June is the beginning of Summer when the cold dies away and the beauty of God’s creation shines forth. But for the Church, June is also a time of memorials, solemnities, and celebrations. It’s arguably one of the most important months in the Church calendar next to December, May, and Easter.
June 5 – Pentecost
We begin this month by remembering the day the Holy Spirit came down upon the Apostles in the upper room and set their ministry on fire. To Jews at that time Pentecost or Shavuot, the birth of which can be found in Leviticus 23:18-21, was a celebration of the first fruits and new grain, it was the Feast of Harvest. Later Shavuot became The Time of Law because this is when tradition said Moses received the 10 Commandments. Is it any wonder that God chose this day to send down fiery tongues and set the Apostles aflame with the Holy Spirit? This is the day the Apostles harvested and presented to God their own first fruits. These recent converts, raised on the Mosaic Law, now heard the new law, through Christ.
June 16 – Feast of Corpus Christi
While this feast falls on the 16th, many dioceses will wait until Sunday to give the day a proper celebration. After Mass, the Host is ornately processed around for all to see. Because this is meant to be a public witness, the procession is most often outside, either around the block or around the church. This devotion might not have come to fruition but for a young nun in Liège, Belgium. Of her, Pope Benedict said, “She is little known, but the Church is deeply indebted to her…” Sr. Juliana envisioned a celebration venerating the Blessed Sacrament outside of Lent. Then beginning in 1208 and lasting 20 years, she received visions of Christ instructing her to seek the institution of what is today Corpus Christi. It would take another 71 years before this feast was universally celebrated in the Church, with the first Mass for this solemnity held in 1246.
June 24 – Feast of the Sacred Heart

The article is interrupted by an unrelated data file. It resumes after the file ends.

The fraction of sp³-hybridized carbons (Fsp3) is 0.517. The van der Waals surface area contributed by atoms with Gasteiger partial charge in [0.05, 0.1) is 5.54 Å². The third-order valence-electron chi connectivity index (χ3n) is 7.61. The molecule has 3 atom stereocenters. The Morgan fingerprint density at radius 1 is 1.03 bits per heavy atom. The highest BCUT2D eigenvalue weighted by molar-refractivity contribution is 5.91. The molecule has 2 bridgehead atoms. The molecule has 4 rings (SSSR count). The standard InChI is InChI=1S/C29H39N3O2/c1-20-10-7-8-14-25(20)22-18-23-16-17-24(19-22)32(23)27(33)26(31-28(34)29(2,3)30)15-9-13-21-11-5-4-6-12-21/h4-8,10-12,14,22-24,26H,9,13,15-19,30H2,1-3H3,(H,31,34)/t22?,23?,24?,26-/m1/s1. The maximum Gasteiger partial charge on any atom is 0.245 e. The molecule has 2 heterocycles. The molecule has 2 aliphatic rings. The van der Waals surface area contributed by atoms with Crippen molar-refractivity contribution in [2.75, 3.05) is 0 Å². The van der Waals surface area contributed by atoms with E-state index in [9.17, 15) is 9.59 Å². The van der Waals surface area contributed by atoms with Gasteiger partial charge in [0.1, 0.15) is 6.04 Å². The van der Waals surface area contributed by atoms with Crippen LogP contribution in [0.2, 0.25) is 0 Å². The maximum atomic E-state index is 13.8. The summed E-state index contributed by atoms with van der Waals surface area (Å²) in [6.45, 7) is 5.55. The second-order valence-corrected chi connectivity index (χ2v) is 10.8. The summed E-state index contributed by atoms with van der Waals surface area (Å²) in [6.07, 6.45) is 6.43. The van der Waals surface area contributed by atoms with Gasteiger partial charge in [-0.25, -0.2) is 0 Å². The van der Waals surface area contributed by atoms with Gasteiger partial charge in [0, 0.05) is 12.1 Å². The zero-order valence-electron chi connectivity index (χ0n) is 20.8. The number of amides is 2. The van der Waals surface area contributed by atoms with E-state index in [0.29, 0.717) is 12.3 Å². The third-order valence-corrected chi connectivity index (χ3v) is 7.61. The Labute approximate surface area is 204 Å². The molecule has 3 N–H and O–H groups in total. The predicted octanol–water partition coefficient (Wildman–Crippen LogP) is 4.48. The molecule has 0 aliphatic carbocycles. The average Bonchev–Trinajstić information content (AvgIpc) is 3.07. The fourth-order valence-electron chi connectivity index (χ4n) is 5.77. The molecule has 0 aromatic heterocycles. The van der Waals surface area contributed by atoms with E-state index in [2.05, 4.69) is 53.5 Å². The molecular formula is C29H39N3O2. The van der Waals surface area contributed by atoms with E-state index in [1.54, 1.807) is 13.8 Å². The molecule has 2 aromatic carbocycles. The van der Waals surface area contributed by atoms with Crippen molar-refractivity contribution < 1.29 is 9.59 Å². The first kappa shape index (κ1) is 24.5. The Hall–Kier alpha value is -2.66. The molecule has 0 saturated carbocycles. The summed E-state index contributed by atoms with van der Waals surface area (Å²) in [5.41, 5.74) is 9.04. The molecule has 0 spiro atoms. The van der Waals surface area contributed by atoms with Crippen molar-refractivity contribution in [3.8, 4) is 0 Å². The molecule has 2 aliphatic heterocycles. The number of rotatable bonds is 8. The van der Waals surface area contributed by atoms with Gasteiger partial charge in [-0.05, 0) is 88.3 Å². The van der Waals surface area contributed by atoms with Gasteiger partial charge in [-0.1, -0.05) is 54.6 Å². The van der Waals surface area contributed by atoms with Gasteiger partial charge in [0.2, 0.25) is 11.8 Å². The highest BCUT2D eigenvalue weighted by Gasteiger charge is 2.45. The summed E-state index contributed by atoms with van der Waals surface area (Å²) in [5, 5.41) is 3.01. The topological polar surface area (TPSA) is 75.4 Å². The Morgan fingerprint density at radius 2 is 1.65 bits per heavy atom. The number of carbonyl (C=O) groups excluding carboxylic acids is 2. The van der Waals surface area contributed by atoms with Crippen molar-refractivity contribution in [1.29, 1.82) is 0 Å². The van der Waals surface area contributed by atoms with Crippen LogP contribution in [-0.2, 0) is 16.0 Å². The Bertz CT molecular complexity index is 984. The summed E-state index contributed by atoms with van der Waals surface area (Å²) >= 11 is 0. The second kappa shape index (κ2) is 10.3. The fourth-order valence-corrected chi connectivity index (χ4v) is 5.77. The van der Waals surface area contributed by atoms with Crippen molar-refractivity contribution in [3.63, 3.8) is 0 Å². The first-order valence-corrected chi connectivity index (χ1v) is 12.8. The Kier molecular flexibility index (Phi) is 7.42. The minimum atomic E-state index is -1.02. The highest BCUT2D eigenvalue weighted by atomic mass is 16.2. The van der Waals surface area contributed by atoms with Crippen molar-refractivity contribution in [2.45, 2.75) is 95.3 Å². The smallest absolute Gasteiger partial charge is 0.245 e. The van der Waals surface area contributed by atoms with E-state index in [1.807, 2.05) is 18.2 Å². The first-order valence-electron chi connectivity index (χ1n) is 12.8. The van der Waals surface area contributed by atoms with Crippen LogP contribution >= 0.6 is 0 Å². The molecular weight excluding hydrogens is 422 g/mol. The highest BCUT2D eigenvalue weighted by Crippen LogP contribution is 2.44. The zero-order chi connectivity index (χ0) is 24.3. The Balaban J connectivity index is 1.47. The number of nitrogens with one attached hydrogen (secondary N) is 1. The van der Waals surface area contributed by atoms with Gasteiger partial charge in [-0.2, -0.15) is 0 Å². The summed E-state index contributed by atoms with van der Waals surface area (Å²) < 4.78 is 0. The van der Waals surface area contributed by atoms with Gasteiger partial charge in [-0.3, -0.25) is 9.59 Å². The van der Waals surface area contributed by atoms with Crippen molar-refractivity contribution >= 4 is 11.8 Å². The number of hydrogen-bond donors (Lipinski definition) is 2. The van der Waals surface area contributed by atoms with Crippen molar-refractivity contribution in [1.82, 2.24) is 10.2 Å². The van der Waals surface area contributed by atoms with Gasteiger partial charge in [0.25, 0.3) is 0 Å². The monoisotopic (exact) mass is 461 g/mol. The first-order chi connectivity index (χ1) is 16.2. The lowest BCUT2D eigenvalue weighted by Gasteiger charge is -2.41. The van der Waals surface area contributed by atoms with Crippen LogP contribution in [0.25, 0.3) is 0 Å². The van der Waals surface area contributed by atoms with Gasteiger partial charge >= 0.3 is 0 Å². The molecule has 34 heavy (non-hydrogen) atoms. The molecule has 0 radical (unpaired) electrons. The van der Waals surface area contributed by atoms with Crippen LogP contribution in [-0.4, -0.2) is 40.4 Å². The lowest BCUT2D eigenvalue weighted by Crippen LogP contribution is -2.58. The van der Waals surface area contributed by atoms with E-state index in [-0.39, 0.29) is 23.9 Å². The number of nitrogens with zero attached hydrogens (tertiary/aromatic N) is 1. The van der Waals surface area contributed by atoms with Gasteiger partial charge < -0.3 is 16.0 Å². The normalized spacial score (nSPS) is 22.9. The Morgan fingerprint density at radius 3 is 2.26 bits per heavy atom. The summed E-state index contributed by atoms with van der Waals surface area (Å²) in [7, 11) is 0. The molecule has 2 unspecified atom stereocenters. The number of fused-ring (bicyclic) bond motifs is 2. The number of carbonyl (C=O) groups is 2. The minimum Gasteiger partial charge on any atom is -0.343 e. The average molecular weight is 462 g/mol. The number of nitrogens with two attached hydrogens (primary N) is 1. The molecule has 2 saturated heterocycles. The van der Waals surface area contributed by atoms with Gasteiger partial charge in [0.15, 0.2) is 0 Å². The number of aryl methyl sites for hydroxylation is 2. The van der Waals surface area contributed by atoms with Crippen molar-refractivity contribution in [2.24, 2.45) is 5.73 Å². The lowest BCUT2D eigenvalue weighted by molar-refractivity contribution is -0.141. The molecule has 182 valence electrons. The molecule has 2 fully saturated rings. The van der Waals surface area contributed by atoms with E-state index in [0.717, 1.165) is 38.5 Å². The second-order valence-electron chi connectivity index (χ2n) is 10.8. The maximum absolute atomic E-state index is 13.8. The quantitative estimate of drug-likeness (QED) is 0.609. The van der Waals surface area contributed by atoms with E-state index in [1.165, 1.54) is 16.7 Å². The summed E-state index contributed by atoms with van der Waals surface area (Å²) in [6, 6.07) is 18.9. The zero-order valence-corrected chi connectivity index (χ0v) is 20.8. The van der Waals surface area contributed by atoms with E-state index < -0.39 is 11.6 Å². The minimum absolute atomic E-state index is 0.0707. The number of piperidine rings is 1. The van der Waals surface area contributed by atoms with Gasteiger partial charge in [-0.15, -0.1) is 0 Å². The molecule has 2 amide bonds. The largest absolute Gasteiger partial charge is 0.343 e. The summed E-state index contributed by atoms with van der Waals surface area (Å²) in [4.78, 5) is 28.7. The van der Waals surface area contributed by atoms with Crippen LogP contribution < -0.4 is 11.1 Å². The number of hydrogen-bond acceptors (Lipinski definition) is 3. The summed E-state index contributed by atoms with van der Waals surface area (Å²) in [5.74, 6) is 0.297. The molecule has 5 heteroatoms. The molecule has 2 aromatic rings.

The entire month of June is devoted to the Sacred Heart. It was on August 31, 1670, that Rennes, France celebrated the first Feast of the Sacred Heart. It wasn’t until 1856 that the devotion received its modern place of honor in the Liturgical Calendar, the Friday after Corpus Christi. This devotion had a slow development but spread more fervently thanks to the revelations of Srs. Margaret Mary Alacoque and Mary of the Divine Heart. Our Lord told Sr. Margaret Mary, that anyone who is devoted to His Sacred Heart will receive peace, consolation, blessings, fervor, and so much more. To Sr. Mary of the Divine Heart, Christ said He wanted the world consecrated to His Sacred Heart. She sent a letter to Pope Leo XIII, who initially didn’t believe her, but came to believe after she told him in a second letter that the Lord had prolonged the Pope’s life from a secret illness just so he could make the consecration a reality.
June 25 – Feast of the Immaculate Heart of Mary
How very apropos that the day following the Feast of the Sacred Heart, we honor the first woman devoted to Him and her own Immaculate Heart. A big difference between the two devotions is that, in the Sacred Heart, only God can have such a divine love for humanity that we cannot achieve this love ourselves, but only be devoted to it. But with the Immaculate Heart of Mary, we have an achievable perfection: that is to love Jesus the perfect way she loved Him. We can be as devoted as she was, we can love Him as she did, and we can imitate her by seeking to imitate Christ. These two symbols of perfection, celebrated side-by-side, are the perfect example of this “new command” to love God and each other.